Many thanks to Tipton Garage for facilitating this camera's location and to the Westcountry Rivers Trust for capitally funding its installation.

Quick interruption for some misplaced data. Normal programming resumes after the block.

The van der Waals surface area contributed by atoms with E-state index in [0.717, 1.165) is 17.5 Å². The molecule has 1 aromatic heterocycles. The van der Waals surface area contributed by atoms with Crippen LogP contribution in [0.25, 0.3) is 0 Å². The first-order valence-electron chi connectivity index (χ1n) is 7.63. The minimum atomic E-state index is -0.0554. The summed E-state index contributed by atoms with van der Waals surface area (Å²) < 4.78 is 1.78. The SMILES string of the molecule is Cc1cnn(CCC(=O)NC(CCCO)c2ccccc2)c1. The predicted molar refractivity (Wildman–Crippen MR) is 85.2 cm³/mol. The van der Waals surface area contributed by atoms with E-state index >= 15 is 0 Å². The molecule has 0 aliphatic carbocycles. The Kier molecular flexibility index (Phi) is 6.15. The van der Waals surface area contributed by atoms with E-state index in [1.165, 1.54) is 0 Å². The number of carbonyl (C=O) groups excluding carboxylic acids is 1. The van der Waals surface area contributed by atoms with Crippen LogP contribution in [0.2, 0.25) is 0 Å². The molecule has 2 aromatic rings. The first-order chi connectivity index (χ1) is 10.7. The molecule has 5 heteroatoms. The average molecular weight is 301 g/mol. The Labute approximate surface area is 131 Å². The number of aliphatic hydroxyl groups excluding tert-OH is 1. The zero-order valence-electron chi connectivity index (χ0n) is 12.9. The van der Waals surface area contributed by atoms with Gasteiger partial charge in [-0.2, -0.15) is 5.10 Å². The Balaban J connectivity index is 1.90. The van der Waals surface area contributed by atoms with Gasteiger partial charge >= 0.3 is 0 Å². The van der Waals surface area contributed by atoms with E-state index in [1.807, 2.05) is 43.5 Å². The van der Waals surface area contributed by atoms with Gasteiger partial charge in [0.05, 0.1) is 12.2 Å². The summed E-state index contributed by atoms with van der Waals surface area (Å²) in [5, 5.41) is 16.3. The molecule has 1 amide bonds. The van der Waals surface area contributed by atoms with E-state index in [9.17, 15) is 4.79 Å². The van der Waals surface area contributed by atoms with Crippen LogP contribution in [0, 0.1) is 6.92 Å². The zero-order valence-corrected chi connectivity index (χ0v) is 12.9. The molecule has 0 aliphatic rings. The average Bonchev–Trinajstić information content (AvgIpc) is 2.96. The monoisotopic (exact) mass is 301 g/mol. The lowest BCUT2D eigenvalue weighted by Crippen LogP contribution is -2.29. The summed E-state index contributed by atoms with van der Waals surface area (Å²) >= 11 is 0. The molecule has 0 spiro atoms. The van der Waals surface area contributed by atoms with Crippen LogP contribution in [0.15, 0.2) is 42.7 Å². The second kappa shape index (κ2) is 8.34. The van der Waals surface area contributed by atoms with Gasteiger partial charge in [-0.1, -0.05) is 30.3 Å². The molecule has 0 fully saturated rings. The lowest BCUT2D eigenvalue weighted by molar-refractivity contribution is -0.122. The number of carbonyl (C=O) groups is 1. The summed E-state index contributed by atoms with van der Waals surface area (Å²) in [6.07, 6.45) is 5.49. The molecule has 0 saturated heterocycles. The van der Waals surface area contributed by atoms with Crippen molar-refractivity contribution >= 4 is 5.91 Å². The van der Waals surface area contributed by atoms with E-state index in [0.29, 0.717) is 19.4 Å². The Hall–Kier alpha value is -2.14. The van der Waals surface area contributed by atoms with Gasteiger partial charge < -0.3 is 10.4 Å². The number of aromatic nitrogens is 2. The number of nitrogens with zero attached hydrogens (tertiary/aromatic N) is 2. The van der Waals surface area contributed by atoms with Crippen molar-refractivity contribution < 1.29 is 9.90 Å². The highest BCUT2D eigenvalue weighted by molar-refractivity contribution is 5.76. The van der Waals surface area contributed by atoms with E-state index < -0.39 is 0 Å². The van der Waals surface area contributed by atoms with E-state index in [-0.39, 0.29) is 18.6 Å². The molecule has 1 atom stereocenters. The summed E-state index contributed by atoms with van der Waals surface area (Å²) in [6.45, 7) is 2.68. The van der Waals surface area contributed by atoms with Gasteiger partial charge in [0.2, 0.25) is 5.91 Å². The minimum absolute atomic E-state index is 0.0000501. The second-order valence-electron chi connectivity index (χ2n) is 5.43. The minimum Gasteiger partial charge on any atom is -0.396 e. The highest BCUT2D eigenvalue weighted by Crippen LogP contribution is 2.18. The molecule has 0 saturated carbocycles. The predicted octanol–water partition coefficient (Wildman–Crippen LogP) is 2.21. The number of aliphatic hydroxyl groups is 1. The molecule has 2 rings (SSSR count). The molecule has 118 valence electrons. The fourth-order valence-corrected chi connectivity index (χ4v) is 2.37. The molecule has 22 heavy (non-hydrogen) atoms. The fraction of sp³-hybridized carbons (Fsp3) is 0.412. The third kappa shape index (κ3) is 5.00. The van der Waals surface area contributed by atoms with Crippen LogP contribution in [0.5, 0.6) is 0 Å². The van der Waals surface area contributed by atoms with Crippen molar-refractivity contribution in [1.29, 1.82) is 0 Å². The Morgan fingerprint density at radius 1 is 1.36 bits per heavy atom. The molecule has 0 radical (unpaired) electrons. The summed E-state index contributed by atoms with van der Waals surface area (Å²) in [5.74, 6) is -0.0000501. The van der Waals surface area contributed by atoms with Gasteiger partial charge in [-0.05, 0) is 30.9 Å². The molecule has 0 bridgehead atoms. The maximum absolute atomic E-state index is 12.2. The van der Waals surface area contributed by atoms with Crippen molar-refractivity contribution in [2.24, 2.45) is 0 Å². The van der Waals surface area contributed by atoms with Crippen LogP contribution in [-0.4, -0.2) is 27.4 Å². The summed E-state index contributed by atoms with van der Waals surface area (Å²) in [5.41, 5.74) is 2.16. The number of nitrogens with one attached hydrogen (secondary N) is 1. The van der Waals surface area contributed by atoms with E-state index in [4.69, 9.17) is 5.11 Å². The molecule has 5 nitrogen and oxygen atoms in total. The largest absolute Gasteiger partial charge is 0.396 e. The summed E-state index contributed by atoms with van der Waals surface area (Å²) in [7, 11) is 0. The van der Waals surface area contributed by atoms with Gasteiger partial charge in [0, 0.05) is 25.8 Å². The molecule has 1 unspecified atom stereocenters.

The River Otter originates in the Blackdown Hills, located within Somerset, England near Otterford. It then flows southward through East Devon, ultimately reaching the English Channel at the western end of Lyme Bay, which forms part of the UNESCO World Heritage Site known as the Jurassic Coast. The Otter Valley houses a significant groundwater source in the form of the Permian and Triassic sandstone aquifer, supplying drinking water to approximately 200,000 individuals. The river's source lies north of Otterford, where a stream feeds the Otterhead Lakes (ST225152), eventually passing through Churchstanton before entering Devon.The river meanders through a predominantly rural area characterized by small cattle, sheep, and dairy farms. Honiton, the largest town in the Otter Valley, plays a central role in the local economy, with tourism and leisure contributing significantly. For a considerable stretch, the river traverses two Areas of Outstanding Natural Beauty (AONBs): the Blackdown Hills AONB to the north of Honiton and the East Devon AONB to the south of Ottery St Mary.As it flows, the River Otter passes through or near various locations, including Upottery, Rawridge, Monkton, Honiton, Alfington, Ottery St Mary, Tipton St John, Newton Poppleford, and Otterton, ultimately reaching the Otter Estuary to the east of Budleigh Salterton. The Otter Estuary Nature Reserve, spanning 57 acres (230,000 m2), is designated as a Site of Special Scientific Interest (SSSI) and comprises tidal mudflats and saltmarsh. While public access to the estuary itself is restricted, footpaths lead to two viewing platforms on the western side and two hides, one on the west and the other on the east. The reserve serves as a wintering ground for various wildfowl and waders, including common redshank, greenshank, dunlin, common sandpiper, ringed plover, grey plover, Eurasian curlew, common snipe, water rail, Eurasian wigeon, Eurasian teal, common shelduck, brent goose, red-breasted merganser, and little grebe. Additionally, bird species such as Eurasian reed warbler, reed bunting, and sedge warbler breed within the reserve.The Environment Agency operates multiple "river level stations" to monitor the water levels of the River Otter and its tributaries. The point where the river meets the coast (SY077820) is part of the Jurassic Coast, a recognized World Heritage Site. Another notable tributary is the River Tale, which converges with the Otter northwest of Ottery St Mary. This small town, associated with figures like Samuel Taylor Coleridge and Sir Walter Raleigh, hosts an annual tar barrel rolling event and features an unusual circular weir known as the Tumbling Weir. Budleigh Brook, yet another minor tributary, joins the Otter at East Budleigh.In the past, the River Otter powered numerous watermills, reaching a total of around fifty. Tracey Mill near Honiton, estimated to date back to the 17th century, remains one of the few operational mills. Adjacent to the mill, fish ponds were excavated in the 1970s, receiving water from the leat. These ponds facilitate the commercial production of trout, benefiting from the daily flow of over a million gallons of fresh water, which eliminates the need for antibiotics or additional oxygen.One notable mill, situated in Dotton, operated from approximately 1100 to 1960 before its demolition. The site was excavated by Channel 4's archaeological television program Time Team, with the episode "The Domesday Mill" airing in 2007. This mill is referenced in the Domesday Book and featured a weir that diverted water to the mill's leat, which supplied the vertical breast-shot wheel. Dotton, now predominantly a farm, is located 4.5 miles (7.2 km) from the mouth of the Otter and approximately one mile (1.6 km) north of the village of Colaton Raleigh.In the village of Otterton, once a seaport on a larger Otter Estuary, Otterton Mill stands as a working watermill with a history surpassing 1,000 years. It was one of the three largest mills in Devon, as documented in the Domesday Book of 1086. The mill operates by diverting water through a leat. Adjacent to the leat, a fish pass, also known as a ladder or staircase, has been constructed beside a river-wide weir, effectively restoring migratory fish runs to the river after a hiatus of over a century.